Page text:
The U.S. Department of Labor recently launched a new smartphone application for the iPhone and iPod Touch that makes it more convenient for employees to assure they are being paid for all hours worked and getting the right pay for those hours. The DOL Timesheet app enables workers to track regular work hours, break time, and overtime hours.
Additionally, employees can add comments, view a summary of their work hours, and email the summary and gross pay as an attachment. An employment attorney, who represents corporations, did not react as enthusiastically to the application as some. The attorney stated that “[her] practice is to avoid disputes in general” and this “is encouraging people to create disputes over what should not be disputable.”
Labor officials said that the app is intended to empower workers to stand up for their rights when they are not paid for all hours worked. “Now, instead of relying on employer records, employees can keep their own records wherever they are.” The new application could prove to be invaluable for those employees disputing the hours worked or rate of pay.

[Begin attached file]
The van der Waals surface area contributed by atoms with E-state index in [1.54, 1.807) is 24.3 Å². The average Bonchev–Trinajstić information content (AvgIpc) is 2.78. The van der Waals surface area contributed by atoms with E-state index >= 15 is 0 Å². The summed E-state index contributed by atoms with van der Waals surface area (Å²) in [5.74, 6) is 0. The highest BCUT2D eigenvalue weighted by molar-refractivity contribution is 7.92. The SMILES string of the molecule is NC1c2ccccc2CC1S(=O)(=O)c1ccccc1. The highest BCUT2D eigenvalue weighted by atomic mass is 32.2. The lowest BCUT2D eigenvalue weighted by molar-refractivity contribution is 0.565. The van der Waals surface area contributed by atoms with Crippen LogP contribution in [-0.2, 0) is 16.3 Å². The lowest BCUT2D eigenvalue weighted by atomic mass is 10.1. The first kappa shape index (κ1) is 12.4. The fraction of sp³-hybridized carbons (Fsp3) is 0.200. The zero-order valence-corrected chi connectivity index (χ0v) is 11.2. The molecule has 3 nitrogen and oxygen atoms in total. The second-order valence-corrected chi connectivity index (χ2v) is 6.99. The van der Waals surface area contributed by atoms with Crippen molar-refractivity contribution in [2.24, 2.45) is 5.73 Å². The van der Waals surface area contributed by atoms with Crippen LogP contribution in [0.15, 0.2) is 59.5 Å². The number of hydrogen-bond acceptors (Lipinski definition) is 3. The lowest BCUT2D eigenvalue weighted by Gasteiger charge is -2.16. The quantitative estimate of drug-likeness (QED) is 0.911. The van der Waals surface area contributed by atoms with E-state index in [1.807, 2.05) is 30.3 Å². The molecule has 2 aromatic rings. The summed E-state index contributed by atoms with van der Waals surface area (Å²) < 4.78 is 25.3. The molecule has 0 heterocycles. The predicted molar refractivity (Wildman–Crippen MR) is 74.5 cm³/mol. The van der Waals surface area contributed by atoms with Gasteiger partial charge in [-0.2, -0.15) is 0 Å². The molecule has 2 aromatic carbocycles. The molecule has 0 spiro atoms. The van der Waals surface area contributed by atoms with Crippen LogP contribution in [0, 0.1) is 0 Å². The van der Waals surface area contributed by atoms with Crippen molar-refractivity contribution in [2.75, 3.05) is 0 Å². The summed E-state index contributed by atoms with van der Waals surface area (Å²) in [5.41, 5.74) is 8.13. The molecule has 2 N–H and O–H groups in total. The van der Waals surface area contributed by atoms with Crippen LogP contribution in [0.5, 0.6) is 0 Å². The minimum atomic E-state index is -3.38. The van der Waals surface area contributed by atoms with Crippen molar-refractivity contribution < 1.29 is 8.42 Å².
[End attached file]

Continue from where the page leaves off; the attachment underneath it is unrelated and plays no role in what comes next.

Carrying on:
Employers are legally required to maintain payroll records, which include the rate of pay and hours worked. The Department of Labor noted that not all employers comply with this law and “[t]he record an employee keeps is one kind of evidence that [the Department of Labor] look[s] at to determine what hours were worked and what the employee was paid for those hours.” Giving employees the tools to track hours and wages on a smartphone is certainly a step up from recording it “on a napkin or the back of a hand.”
The Department of Labor expects to launch similar applications for other smartphones such as Android and BlackBerry. For workers without a smartphone, the Department of Labor has a printable calendar to track rate of pay and hours worked, which includes easy-to-understand information about workers’ rights and how to file a wage violation complaint.